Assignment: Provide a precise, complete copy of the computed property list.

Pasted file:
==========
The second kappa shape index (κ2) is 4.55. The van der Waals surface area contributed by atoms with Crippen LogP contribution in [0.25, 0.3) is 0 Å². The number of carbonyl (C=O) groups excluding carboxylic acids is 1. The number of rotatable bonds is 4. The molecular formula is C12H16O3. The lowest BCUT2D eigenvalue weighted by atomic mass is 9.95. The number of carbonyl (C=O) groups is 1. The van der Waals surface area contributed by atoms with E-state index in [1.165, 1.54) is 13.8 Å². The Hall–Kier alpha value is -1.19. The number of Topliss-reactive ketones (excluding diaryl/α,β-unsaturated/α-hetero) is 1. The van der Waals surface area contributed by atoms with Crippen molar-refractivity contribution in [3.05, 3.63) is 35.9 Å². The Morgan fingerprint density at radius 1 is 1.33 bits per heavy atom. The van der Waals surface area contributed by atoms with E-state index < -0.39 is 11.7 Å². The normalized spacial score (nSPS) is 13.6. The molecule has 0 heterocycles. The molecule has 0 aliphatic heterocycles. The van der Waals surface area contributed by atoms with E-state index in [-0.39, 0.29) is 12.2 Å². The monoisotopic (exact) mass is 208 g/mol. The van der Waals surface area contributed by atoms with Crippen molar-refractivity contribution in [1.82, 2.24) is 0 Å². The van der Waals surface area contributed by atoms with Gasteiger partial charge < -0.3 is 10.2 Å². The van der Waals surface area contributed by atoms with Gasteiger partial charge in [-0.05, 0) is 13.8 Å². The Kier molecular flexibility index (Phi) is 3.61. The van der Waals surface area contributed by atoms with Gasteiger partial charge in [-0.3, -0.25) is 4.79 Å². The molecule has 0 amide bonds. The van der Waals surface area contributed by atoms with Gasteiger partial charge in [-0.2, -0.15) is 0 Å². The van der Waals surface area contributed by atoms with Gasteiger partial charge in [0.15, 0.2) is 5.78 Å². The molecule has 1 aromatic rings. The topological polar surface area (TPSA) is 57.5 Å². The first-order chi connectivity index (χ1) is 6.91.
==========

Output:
The second kappa shape index (κ2) is 4.55. The van der Waals surface area contributed by atoms with Crippen LogP contribution in [0.25, 0.3) is 0 Å². The number of carbonyl (C=O) groups excluding carboxylic acids is 1. The number of rotatable bonds is 4. The molecular formula is C12H16O3. The lowest BCUT2D eigenvalue weighted by atomic mass is 9.95. The number of carbonyl (C=O) groups is 1. The van der Waals surface area contributed by atoms with E-state index in [1.165, 1.54) is 13.8 Å². The Hall–Kier alpha value is -1.19. The number of Topliss-reactive ketones (excluding diaryl/α,β-unsaturated/α-hetero) is 1. The van der Waals surface area contributed by atoms with Crippen molar-refractivity contribution in [3.05, 3.63) is 35.9 Å². The Morgan fingerprint density at radius 1 is 1.33 bits per heavy atom. The van der Waals surface area contributed by atoms with E-state index < -0.39 is 11.7 Å². The normalized spacial score (nSPS) is 13.6. The molecule has 0 heterocycles. The molecule has 0 aliphatic heterocycles. The van der Waals surface area contributed by atoms with E-state index in [-0.39, 0.29) is 12.2 Å². The monoisotopic (exact) mass is 208 g/mol. The van der Waals surface area contributed by atoms with Crippen molar-refractivity contribution in [1.82, 2.24) is 0 Å². The van der Waals surface area contributed by atoms with Gasteiger partial charge < -0.3 is 10.2 Å². The van der Waals surface area contributed by atoms with Gasteiger partial charge in [-0.05, 0) is 13.8 Å². The Kier molecular flexibility index (Phi) is 3.61. The van der Waals surface area contributed by atoms with Gasteiger partial charge in [-0.3, -0.25) is 4.79 Å². The molecule has 0 amide bonds. The van der Waals surface area contributed by atoms with Gasteiger partial charge in [-0.2, -0.15) is 0 Å². The van der Waals surface area contributed by atoms with Gasteiger partial charge in [0.15, 0.2) is 5.78 Å². The molecule has 1 aromatic rings. The topological polar surface area (TPSA) is 57.5 Å². The first-order chi connectivity index (χ1) is 6.91.